We Want Your Creative Stories!

P1100623We’ve been scribbling and revising and talking and scribbling and talking and revising away on our book manuscript.  But amidst all that, we now feel that the book will be immeasurably strengthened if we’re not just sharing our own creative stories, but also sharing more creative stories from you, our colleagues.

We’d like to hear from you about the ways in which you nurture your own creative practice.  It might be your own work—where and how you seek out inspiration,  where you find the space for creative thinking,  or the ways in which you share creative ideas with your colleagues.  It might be stories of your organization’s creative practice:  a brainstorming session that really worked;  a redo of a physical space to encourage creative work,  a hiring process that values creativity over degrees;  the ways in which an exhibit engaged visitors in creative thinking; a process that encouraged different museum departments to work together creatively solving a financial issue;  and any process that had you trying and failing, trying and failing, and trying and finally succeeding!

You can share your story anonymously if you’d like or identify yourself and your museum.  You can share it in the comments or email either Linda  (linda(at)lindabnorris.com) or Rainey (raineytisdale(at)gmail.com)  directly.  If we use the story in the book, we’ll check with you first and of course, provide appropriate credit.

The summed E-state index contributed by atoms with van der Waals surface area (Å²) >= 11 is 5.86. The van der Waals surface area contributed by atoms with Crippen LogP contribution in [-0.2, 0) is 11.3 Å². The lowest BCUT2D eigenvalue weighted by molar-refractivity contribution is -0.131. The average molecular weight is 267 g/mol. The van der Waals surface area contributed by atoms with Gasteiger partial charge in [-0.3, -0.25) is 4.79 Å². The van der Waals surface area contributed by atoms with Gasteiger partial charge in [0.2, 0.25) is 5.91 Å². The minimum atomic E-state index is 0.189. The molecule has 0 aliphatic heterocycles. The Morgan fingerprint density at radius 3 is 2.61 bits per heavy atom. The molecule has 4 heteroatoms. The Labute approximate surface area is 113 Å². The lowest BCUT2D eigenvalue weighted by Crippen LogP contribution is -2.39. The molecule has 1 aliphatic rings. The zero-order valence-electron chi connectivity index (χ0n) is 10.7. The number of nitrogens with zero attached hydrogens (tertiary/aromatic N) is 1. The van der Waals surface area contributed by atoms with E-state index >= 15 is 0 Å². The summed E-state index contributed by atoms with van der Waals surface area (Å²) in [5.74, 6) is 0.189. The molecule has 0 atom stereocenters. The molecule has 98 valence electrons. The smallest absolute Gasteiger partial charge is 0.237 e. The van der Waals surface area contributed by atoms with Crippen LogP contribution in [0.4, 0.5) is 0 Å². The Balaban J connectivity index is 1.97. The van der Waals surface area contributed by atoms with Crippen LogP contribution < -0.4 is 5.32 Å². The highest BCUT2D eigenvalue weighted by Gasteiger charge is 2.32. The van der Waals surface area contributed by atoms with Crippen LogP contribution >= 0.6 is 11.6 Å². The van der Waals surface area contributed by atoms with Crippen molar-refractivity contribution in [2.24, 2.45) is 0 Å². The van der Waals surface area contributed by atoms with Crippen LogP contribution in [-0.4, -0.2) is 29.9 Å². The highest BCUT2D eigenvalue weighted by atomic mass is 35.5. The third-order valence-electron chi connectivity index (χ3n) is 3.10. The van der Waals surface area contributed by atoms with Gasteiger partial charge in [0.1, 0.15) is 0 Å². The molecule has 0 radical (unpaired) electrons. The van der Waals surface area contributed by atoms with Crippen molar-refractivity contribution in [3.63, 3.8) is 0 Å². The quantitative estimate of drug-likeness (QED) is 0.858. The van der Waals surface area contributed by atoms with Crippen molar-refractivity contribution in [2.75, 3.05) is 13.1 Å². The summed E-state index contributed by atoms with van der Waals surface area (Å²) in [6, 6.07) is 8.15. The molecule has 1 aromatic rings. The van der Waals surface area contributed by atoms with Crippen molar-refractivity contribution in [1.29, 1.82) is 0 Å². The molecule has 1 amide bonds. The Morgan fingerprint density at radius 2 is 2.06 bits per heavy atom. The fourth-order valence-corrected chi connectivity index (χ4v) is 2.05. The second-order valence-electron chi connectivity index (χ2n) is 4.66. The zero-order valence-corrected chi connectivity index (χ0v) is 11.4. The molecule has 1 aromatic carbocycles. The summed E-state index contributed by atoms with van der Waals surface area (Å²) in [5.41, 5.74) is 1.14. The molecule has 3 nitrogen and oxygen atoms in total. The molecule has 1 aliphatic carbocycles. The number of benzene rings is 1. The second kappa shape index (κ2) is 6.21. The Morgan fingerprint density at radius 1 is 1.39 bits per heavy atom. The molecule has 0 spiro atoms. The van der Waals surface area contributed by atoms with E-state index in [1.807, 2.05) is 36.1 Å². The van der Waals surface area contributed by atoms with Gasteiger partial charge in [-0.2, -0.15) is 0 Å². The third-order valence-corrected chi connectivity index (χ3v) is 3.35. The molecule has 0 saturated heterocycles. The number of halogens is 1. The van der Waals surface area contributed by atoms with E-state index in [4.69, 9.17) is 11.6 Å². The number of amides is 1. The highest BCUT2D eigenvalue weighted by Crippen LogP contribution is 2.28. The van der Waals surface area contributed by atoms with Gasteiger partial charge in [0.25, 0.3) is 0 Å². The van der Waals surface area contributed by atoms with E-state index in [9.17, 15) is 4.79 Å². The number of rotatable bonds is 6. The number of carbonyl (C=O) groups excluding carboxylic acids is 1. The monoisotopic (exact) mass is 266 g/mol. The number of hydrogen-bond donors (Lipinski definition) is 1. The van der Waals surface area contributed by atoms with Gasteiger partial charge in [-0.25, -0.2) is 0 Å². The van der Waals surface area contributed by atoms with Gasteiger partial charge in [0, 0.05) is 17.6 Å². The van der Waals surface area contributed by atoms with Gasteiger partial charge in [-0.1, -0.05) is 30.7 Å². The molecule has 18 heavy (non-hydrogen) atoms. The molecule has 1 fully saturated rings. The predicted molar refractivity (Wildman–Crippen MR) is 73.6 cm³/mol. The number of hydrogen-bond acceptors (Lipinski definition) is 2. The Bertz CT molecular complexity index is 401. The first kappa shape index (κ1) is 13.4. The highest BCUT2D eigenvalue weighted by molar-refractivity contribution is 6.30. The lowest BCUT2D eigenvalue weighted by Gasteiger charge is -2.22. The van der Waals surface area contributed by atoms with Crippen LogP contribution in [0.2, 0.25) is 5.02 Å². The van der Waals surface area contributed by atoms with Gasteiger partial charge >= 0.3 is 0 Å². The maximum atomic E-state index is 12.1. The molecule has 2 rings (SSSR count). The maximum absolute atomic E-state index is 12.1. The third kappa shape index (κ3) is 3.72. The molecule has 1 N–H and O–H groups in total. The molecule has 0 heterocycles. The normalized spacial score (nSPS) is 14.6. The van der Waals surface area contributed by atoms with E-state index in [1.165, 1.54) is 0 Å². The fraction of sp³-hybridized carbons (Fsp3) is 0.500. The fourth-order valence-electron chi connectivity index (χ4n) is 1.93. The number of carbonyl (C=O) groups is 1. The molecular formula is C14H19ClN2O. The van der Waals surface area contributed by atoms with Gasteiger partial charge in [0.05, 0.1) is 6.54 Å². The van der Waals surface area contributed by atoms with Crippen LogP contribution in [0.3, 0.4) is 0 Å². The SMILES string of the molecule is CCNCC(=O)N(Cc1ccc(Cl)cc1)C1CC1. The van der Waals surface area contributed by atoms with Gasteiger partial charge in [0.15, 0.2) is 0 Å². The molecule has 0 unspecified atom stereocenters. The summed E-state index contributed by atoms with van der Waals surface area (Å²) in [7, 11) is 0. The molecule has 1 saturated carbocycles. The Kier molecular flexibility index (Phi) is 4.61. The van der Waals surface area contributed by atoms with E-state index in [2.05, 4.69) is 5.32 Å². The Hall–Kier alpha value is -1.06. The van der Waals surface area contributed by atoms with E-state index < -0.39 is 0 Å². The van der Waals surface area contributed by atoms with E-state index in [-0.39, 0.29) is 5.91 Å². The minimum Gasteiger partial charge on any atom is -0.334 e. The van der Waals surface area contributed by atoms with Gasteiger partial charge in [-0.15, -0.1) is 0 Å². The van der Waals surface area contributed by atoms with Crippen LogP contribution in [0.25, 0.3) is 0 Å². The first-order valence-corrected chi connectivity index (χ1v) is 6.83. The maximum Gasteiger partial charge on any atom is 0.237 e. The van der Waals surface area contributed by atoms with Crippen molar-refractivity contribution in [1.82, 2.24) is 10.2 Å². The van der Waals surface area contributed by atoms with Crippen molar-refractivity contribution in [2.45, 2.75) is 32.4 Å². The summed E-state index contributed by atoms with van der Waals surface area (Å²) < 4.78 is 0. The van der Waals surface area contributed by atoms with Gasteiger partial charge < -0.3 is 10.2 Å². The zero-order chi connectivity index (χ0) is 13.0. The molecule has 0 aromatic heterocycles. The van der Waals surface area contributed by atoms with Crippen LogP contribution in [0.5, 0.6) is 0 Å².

But don’t hesitate!  Don’t worry if the story isn’t perfectly written, or if you’re not sure it’s what we want.   Send it along to enrich our book—and, by extension, the creative practice of your colleagues everywhere.

Image:   The Exploratorium collects stories of visitor experiences over the decades.


2 thoughts on “We Want Your Creative Stories!

  1. I was hired, along with another young, motivated colleague, and realized that we weren’t going to get the professional development and creative stimulation we hoped for. We started a habit of sending each other emails with the subject “Food for Thought.” They included blog posts, relevant articles, and random ideas to stimulate our creativity. They helped us create our own environment where we could continue learning and being creative.

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